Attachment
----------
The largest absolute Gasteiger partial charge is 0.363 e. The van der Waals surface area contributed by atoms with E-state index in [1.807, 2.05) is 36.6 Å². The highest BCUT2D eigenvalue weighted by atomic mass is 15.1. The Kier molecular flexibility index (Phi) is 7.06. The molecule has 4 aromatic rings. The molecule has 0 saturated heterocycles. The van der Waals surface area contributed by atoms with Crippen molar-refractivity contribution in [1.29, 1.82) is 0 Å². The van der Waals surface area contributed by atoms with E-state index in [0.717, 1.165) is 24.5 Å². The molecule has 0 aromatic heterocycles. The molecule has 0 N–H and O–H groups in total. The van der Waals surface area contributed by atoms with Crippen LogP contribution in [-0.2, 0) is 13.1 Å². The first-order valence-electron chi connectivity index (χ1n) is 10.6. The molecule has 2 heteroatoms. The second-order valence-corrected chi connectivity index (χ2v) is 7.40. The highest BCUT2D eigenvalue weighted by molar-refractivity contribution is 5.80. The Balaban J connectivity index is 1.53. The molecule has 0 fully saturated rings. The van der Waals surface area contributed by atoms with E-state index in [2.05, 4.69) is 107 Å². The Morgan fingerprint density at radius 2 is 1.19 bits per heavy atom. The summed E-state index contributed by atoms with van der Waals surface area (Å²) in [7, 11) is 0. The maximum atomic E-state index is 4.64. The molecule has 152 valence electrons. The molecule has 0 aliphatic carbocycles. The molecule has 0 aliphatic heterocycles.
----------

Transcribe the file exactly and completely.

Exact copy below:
The largest absolute Gasteiger partial charge is 0.363 e. The van der Waals surface area contributed by atoms with E-state index in [1.807, 2.05) is 36.6 Å². The highest BCUT2D eigenvalue weighted by atomic mass is 15.1. The Kier molecular flexibility index (Phi) is 7.06. The molecule has 4 aromatic rings. The molecule has 0 saturated heterocycles. The van der Waals surface area contributed by atoms with Crippen molar-refractivity contribution in [1.29, 1.82) is 0 Å². The van der Waals surface area contributed by atoms with E-state index in [0.717, 1.165) is 24.5 Å². The molecule has 0 aromatic heterocycles. The molecule has 0 N–H and O–H groups in total. The van der Waals surface area contributed by atoms with Crippen LogP contribution in [-0.2, 0) is 13.1 Å². The first-order valence-electron chi connectivity index (χ1n) is 10.6. The molecule has 2 heteroatoms. The second-order valence-corrected chi connectivity index (χ2v) is 7.40. The highest BCUT2D eigenvalue weighted by molar-refractivity contribution is 5.80. The Balaban J connectivity index is 1.53. The molecule has 0 fully saturated rings. The van der Waals surface area contributed by atoms with E-state index in [2.05, 4.69) is 107 Å². The Morgan fingerprint density at radius 2 is 1.19 bits per heavy atom. The summed E-state index contributed by atoms with van der Waals surface area (Å²) in [7, 11) is 0. The maximum atomic E-state index is 4.64. The molecule has 152 valence electrons. The molecule has 0 aliphatic carbocycles. The molecule has 0 aliphatic heterocycles.